SYDNEY (Reuters) – Firefighters across Australia’s east coast were bracing for a fresh wave of fires as temperatures across the country’s most populous state were expected to soar.
FILE PHOTO: A fire blazes across bush in Newnes Plateau, New South Walles, Australia, December 7, 2019 in this picture grab obtained from a social media video on December 8, 2019. Gena Dray via REUTERS
More than 100 fires are ablaze in New South Wales (NSW) and Victoria states, many of which have been burning for several weeks – including a single blaze that stretches more than 60 km (37 miles) in a national park north of Sydney.
Conditions were set to worsen on Tuesday as temperatures top 40 degrees Celsius (104 Fahrenheit) and winds are expected to start picking up, stoking fears that fires could spread to more populated areas.
“There are some that are much closer and with greater potential to impact on more densely populated or highly populated areas,” said NSW Rural Fire Service Commissioner Shane Fitzsimmons.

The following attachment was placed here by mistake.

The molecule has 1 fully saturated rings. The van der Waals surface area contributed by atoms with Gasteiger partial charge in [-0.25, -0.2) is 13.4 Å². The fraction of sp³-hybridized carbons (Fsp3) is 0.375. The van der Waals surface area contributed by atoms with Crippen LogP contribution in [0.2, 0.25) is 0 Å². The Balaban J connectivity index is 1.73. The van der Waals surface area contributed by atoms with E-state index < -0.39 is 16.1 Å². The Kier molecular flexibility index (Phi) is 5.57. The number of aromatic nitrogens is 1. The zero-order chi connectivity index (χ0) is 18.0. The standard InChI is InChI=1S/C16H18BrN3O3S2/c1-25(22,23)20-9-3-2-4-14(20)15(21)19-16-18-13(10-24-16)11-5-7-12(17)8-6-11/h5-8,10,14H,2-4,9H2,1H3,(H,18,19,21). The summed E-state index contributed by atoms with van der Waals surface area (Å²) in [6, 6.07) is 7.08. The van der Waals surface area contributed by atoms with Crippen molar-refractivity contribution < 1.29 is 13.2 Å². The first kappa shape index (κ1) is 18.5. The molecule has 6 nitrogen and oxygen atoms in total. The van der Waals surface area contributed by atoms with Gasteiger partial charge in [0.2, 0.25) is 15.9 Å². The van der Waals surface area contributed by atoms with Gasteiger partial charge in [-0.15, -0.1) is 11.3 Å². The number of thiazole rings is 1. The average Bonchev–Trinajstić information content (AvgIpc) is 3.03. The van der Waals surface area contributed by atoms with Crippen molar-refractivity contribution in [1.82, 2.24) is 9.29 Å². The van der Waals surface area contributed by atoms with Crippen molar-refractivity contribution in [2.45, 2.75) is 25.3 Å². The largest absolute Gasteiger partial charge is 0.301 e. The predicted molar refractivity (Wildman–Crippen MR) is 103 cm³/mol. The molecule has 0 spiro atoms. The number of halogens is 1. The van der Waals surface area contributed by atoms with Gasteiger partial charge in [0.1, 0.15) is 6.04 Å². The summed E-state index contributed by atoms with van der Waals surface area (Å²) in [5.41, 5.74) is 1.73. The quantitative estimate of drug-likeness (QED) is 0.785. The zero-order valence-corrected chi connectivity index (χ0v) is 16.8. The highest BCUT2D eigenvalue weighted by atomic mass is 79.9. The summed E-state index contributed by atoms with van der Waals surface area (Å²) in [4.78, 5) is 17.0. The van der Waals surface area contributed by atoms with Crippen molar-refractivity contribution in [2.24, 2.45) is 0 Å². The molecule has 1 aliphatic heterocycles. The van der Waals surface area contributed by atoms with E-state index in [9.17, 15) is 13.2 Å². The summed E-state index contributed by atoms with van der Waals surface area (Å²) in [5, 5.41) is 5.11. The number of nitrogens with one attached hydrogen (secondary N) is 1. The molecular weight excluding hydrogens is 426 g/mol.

Wildfires have killed at least four people, destroyed more than 680 homes and burned more than 2.5 million acres (1 million hectares) of bushland across eastern Australia since the start of November.
Bushfires are common in Australia’s hot, dry summers, but the ferocity and early arrival of the fires in the southern spring is unprecedented. Experts have said climate change has left bushland tinder-dry.
Authorities have warned the blaze is unlikely to be extinguished until meaningful rain arrives – which is not expected for at least three months – and forecasts indicate the fire could be pushed toward larger population areas.
The wildfires have blanketed Sydney – home to more than 5 million people – in smoke and ash for more than two weeks, turning the daytime sky orange, obscuring visibility and prompting commuters to wear breathing masks.
Sydney on Tuesday again woke to another thick blanket of smoke, with air quality rated as “very poor” at 1800 GMT, prompting warnings to avoid unnecessary exposure.
“Remain inside with the windows and doors closed, preferably in an air-conditioned building,” the NSW state government’s health department said.
Reporting by Colin Packham; editing by Jonathan Oatis